Many of my clients are parents in the throes of back-to-school planning, and many of their children are trying to navigate the social complexities of their teen years. Those of us who can look back on our teens from a comfortable distance remember how important it was to construct just the right look for the first day of school, as it seemed to set the tone for the entire year.
Now more than ever, teens have the desire to experiment with bold hair color as a means to shape their image, and it's leaving their parents with questions. How young is too young for color or highlights? If my son or daughter chooses to have blue, grey or green hair, how will they be perceived in the world? Do I even get to have an opinion anymore?
This is the situation in which my client, Rebecca Moses, found herself when her son's friends began to experiment with hair color, some successfully and others less successfully. When her son approached Rebecca with the desire to introduce some creative color into his hairstyle, she was on board, but she knew it was a subject that needed her attention. "I am all about teen empowerment," says Rebecca. (I should mention that Miss Moses knows a thing or two about personal image. In fact, she wrote the book on style: A Life of Style.) And she feels when it comes to formulating and expressing their personal style, teens need support and guidance -- not control or discouragement -- from their parents and the pros.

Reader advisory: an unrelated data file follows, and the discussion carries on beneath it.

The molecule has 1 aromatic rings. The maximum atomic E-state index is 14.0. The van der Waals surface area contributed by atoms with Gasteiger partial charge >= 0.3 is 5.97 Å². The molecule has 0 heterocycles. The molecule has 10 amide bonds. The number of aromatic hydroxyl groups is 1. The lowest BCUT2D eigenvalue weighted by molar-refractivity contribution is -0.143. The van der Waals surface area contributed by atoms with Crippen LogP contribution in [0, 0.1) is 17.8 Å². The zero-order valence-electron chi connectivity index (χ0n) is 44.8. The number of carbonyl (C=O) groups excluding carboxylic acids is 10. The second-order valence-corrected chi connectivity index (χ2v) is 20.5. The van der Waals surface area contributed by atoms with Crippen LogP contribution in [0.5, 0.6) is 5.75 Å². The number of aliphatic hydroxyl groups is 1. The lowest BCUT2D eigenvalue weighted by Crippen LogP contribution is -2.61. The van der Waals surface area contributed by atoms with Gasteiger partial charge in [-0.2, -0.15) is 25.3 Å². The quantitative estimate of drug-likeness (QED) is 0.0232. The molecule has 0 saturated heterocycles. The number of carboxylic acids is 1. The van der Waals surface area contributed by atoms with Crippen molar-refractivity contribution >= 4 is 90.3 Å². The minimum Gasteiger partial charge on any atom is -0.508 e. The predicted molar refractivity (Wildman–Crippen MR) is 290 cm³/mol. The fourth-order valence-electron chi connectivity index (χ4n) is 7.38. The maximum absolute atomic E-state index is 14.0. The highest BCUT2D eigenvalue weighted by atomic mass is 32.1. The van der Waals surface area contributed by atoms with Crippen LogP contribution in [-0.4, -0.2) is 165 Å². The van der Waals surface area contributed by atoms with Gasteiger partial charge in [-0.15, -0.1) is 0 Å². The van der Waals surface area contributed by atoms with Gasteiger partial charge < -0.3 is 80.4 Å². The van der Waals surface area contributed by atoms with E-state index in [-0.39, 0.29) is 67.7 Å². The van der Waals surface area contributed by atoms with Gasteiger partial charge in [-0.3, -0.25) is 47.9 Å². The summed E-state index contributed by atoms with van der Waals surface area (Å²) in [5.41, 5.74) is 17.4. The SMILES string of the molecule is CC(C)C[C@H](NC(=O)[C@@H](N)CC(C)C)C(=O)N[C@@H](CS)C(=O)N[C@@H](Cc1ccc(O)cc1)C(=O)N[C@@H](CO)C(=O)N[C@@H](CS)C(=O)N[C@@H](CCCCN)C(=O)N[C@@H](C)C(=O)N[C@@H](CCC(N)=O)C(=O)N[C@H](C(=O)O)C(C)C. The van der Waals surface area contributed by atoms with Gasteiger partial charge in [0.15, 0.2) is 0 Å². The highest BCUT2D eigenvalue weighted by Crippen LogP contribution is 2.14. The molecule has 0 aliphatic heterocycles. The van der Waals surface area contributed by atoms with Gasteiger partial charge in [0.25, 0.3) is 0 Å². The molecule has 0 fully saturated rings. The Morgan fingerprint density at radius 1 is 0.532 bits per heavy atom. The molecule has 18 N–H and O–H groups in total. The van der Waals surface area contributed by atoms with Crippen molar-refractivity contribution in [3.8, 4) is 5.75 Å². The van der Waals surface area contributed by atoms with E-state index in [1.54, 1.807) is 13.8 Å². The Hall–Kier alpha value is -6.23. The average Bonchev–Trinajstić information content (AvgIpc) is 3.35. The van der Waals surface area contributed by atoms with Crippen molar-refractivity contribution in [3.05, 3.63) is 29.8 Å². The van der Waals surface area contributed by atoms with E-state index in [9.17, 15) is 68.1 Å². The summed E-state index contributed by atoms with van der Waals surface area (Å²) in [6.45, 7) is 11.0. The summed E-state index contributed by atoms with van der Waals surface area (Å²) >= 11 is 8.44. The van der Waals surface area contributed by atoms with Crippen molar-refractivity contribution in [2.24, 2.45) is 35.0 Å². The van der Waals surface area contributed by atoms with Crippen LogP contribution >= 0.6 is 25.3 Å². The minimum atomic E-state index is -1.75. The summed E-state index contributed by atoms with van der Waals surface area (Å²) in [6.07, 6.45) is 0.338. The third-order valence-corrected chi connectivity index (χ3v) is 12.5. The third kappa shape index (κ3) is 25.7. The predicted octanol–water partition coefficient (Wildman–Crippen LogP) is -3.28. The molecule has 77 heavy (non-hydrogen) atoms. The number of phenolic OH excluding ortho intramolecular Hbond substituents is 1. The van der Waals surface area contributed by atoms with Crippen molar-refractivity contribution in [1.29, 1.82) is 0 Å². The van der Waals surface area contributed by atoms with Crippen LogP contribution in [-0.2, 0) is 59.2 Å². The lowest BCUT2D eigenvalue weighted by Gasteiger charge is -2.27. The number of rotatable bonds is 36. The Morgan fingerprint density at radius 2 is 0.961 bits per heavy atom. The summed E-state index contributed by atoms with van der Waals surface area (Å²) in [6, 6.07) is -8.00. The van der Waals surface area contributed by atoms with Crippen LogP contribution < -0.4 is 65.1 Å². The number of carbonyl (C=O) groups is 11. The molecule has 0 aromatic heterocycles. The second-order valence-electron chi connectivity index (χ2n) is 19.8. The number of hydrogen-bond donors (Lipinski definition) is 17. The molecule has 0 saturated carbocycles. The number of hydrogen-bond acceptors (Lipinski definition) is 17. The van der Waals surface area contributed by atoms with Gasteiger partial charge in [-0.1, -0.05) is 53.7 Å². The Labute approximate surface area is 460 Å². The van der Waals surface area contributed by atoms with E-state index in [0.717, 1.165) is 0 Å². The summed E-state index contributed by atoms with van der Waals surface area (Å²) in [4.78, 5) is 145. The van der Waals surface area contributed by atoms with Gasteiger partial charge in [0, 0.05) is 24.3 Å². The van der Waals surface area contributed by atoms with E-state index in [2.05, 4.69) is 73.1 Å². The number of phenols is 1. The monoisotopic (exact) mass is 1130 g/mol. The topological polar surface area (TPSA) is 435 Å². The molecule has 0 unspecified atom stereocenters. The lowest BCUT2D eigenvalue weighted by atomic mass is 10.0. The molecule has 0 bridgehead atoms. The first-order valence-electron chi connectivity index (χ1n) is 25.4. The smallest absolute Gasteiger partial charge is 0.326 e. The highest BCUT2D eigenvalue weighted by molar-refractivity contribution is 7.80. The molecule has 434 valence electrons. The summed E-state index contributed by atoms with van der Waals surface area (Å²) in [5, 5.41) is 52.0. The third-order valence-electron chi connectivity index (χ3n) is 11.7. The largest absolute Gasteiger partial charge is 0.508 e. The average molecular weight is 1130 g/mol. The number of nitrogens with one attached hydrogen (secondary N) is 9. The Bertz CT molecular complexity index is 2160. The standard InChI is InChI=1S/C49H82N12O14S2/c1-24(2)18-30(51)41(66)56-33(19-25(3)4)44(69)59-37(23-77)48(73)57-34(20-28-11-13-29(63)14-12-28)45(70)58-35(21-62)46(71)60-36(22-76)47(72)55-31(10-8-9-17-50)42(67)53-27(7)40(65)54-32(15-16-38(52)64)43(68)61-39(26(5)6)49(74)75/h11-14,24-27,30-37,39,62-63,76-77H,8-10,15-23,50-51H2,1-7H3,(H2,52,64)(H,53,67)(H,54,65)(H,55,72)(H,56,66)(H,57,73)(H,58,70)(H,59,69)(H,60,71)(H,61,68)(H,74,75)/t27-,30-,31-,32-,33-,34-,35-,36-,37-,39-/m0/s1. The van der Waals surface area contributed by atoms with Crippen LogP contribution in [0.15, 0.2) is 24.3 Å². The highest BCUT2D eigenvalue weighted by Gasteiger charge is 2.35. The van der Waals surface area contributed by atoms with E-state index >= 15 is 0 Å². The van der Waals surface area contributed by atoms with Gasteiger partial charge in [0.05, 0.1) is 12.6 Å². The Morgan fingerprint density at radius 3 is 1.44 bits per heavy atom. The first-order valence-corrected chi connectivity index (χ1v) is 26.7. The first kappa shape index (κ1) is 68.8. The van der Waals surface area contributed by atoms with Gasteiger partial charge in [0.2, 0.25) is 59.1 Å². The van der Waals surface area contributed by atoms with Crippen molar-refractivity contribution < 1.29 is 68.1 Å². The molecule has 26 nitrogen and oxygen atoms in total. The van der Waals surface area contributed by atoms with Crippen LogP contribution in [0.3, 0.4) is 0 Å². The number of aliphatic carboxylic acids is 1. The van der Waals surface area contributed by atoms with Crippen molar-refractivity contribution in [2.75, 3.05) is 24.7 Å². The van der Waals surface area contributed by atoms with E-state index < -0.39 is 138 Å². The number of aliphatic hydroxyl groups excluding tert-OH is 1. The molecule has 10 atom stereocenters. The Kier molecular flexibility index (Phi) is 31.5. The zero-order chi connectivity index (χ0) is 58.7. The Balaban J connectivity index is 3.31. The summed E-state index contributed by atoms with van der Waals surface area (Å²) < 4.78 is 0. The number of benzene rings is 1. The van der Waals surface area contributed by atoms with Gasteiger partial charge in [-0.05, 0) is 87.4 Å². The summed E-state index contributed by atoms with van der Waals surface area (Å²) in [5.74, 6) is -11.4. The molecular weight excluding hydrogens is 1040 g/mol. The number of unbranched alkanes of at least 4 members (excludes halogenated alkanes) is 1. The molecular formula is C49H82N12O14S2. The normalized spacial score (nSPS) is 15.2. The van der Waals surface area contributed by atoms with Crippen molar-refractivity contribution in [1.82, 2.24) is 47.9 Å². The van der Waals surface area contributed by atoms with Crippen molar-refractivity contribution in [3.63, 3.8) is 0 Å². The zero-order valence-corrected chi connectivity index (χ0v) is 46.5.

Rebecca's solution was to bring her son to head colorist David Johnstone for his expertise and opinion. "It's all about listening," David advises. "If your teen keeps saying I want this, I want this, I want this, you want to be driving that bus because the color experiment is going to happen one way or another. And if you're not on board, it will happen at a sleepover or in your own sink."
David's next tip: find pictures! Not only will it help to have visual reference on the day of your teen's color appointment, but actively looking at inspiration together is an excellent opportunity for a cross-generational exchange of opinions. Like Rebecca, you may come to find out your son's idea of cool color is stylish taupe highlights, when all this time you've had nightmares of tints with words like "lava" or "atomic" in the title! Moreover, getting positively involved in your teens methods of self-expression will give you insight into his or her self-perception, which is far more important than worrying about how the world might perceive them if they color their hair -- "atomic" hues or otherwise.
Lastly, to answer the question of how young is too young, David believes it is more important to assess your teen's maturity level. Do they commit to their ideas? Do they have the patience to sit for the colorist for the required time? Will they care properly for their hair and your investment? If the answer is yes, then your teen is ready to graduate from clip-in color to the salon chair.
So parents, here is your vocabulary list for back-to-school color: ombré, balayage, temporary, and permanent. If you do your homework, you won't see "color correction" on next week's list.